If a spinal cord injury is complete, the brain is unable to send any information past the level of injury, resulting in a complete loss of motor control and sensation below the injury level. However, those with incomplete spinal cord injuries have some spared neural pathways, meaning that some information from the brain can still be transmitted past the level of injury. Therefore, they will retain some motor control and/or sensation below the injury level.

Now that you understand how sensation and motor control are affected after a thoracic spinal cord injury, the following section will discuss effective management interventions.

Thoracic Spinal Cord Injury Management

man with paraplegia after thoracic spianl cord injury practicing walking

Despite having lower body weakness or paralysis, many individuals with thoracic spinal cord injuries live functional, active lives by learning to adapt.

In the following sections, we’ll go over management interventions that can help you recover after a thoracic SCI.

Rehabilitation Therapies

Rehabilitation therapies play an essential role in the spinal cord injury recovery process. The most common rehabilitation therapies for spinal cord injury patients are physical therapy, occupational therapy, and psychotherapy.

Physical therapy uses targeted exercises to improve motor control, maintain range of motion, and stimulate the spinal cord. 

Occupational therapy teaches individuals how to be more functional by practicing activities of daily living like putting on clothes and performing transfers. This often involves learning adaptive techniques to compensate for weakness or paralysis of the trunk and/or lower body.

Psychotherapy may help individuals learn more effective ways to cope after a spinal cord injury.

Adaptive Tools

An occupational therapist may recommend adaptive tools and home modifications to help promote independence after thoracic spinal cord injury.

For example, setting up ramps or support bars throughout the house can make it much easier to be independent, especially in a wheelchair.

Additionally, those with affected trunk stability following a thoracic SCI may benefit from using a reacher to pick items up without straining or falling over.

Learn more about adaptive tools for spinal cord injury »

Spinal Cord Injury Support Groups

Joining a spinal cord injury support group is a great way to cope after spinal cord injury.

There, you’ll be surrounded by other people who understand what you’re going through. You’ll also learn how others in similar situations are learning to cope, which can help you during challenging times.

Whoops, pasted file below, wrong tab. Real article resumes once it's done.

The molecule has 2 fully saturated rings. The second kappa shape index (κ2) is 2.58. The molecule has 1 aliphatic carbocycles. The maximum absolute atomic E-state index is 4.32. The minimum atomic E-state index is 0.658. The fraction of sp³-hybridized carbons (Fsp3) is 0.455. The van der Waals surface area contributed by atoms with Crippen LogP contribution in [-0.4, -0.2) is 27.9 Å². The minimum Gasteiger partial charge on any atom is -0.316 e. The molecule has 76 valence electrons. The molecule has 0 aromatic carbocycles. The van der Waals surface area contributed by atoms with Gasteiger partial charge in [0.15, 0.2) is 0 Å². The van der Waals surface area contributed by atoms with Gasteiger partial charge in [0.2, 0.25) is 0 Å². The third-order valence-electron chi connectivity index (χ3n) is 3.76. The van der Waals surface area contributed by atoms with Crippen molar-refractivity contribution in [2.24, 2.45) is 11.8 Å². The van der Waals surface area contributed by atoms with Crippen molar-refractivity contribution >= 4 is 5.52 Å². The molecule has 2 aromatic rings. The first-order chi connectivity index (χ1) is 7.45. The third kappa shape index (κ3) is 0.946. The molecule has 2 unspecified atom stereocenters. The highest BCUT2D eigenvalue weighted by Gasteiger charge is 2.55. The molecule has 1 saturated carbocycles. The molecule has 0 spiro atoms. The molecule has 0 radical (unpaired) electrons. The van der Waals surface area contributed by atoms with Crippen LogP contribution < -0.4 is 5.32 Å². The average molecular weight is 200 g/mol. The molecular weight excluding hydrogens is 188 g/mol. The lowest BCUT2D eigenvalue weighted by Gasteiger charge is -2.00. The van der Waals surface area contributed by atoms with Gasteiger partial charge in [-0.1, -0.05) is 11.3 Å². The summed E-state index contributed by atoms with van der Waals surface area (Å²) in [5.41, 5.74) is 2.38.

Can You Fully Recover from a Thoracic Spinal Cord Injury?

Recovery from a thoracic spinal cord injury depends on many different factors.

While some factors (such as the level and severity of your SCI) cannot be controlled, there are ways to promote recovery. Factors that can be controlled include:

Spinal cord injury recovery primarily focuses on promoting neuroplasticity through massed practice. Neuroplasticity is the spinal cord’s ability to rewire itself and make adaptive changes so that functions affected by damage can be relearned. However, only undamaged neural pathways are capable of utilizing neuroplasticity. Therefore, those with milder SCIs generally have a better recovery prognosis.

The best way to promote neuroplasticity is to consistently practice affected movements. Highly repetitive movements help stimulate the spinal cord and reinforce demand for those functions to promote neurological adaptations.

Understanding Thoracic Spinal Cord Injury: Key Points

Thoracic spinal cord injuries directly affect movement and sensation in your inner arms and trunk. However, they also affect lower limb functions because messages from the brain cannot always travel past the injury site.

Individuals with thoracic spinal cord injuries are often capable of living very independent, fulfilling lives by participating in rehabilitative therapies, maintaining a positive mindset, and making adaptive changes.

We hope this article helped you understand what to expect after a thoracic spinal cord injury. Good luck!